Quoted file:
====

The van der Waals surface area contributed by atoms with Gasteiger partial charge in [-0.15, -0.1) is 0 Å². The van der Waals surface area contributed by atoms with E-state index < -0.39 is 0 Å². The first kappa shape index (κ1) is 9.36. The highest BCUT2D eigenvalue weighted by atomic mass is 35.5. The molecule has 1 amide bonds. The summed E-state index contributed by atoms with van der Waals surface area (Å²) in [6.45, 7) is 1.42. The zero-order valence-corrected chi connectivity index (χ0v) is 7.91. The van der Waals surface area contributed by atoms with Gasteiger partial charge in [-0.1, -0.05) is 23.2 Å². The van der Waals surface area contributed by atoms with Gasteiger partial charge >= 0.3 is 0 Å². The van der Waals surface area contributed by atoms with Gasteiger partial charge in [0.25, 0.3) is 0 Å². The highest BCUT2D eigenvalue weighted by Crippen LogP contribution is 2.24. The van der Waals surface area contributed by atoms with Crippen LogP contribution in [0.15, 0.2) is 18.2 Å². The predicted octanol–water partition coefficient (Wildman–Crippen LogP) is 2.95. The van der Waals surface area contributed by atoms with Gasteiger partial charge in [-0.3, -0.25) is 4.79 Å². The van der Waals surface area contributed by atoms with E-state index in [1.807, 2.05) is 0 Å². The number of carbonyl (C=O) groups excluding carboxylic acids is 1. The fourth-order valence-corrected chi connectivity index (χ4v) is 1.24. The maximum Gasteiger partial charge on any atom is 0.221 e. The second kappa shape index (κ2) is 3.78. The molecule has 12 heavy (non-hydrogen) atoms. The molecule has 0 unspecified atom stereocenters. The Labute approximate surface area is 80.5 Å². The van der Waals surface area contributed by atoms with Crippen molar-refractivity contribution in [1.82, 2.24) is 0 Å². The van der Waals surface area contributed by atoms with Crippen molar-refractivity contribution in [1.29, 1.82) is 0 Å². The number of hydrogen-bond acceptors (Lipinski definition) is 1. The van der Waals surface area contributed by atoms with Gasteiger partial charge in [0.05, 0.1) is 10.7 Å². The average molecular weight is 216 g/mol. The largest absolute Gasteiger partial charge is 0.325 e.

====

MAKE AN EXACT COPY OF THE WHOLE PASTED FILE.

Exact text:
The van der Waals surface area contributed by atoms with Gasteiger partial charge in [-0.15, -0.1) is 0 Å². The van der Waals surface area contributed by atoms with E-state index < -0.39 is 0 Å². The first kappa shape index (κ1) is 9.36. The highest BCUT2D eigenvalue weighted by atomic mass is 35.5. The molecule has 1 amide bonds. The summed E-state index contributed by atoms with van der Waals surface area (Å²) in [6.45, 7) is 1.42. The zero-order valence-corrected chi connectivity index (χ0v) is 7.91. The van der Waals surface area contributed by atoms with Gasteiger partial charge in [-0.1, -0.05) is 23.2 Å². The van der Waals surface area contributed by atoms with Gasteiger partial charge >= 0.3 is 0 Å². The van der Waals surface area contributed by atoms with Gasteiger partial charge in [0.25, 0.3) is 0 Å². The highest BCUT2D eigenvalue weighted by Crippen LogP contribution is 2.24. The van der Waals surface area contributed by atoms with Crippen LogP contribution in [0.15, 0.2) is 18.2 Å². The predicted octanol–water partition coefficient (Wildman–Crippen LogP) is 2.95. The van der Waals surface area contributed by atoms with Gasteiger partial charge in [-0.3, -0.25) is 4.79 Å². The van der Waals surface area contributed by atoms with E-state index in [1.807, 2.05) is 0 Å². The number of carbonyl (C=O) groups excluding carboxylic acids is 1. The fourth-order valence-corrected chi connectivity index (χ4v) is 1.24. The maximum Gasteiger partial charge on any atom is 0.221 e. The second kappa shape index (κ2) is 3.78. The molecule has 12 heavy (non-hydrogen) atoms. The molecule has 0 unspecified atom stereocenters. The Labute approximate surface area is 80.5 Å². The van der Waals surface area contributed by atoms with Crippen molar-refractivity contribution in [1.82, 2.24) is 0 Å². The van der Waals surface area contributed by atoms with Crippen molar-refractivity contribution in [1.29, 1.82) is 0 Å². The number of hydrogen-bond acceptors (Lipinski definition) is 1. The van der Waals surface area contributed by atoms with Gasteiger partial charge in [0.05, 0.1) is 10.7 Å². The average molecular weight is 216 g/mol. The largest absolute Gasteiger partial charge is 0.325 e.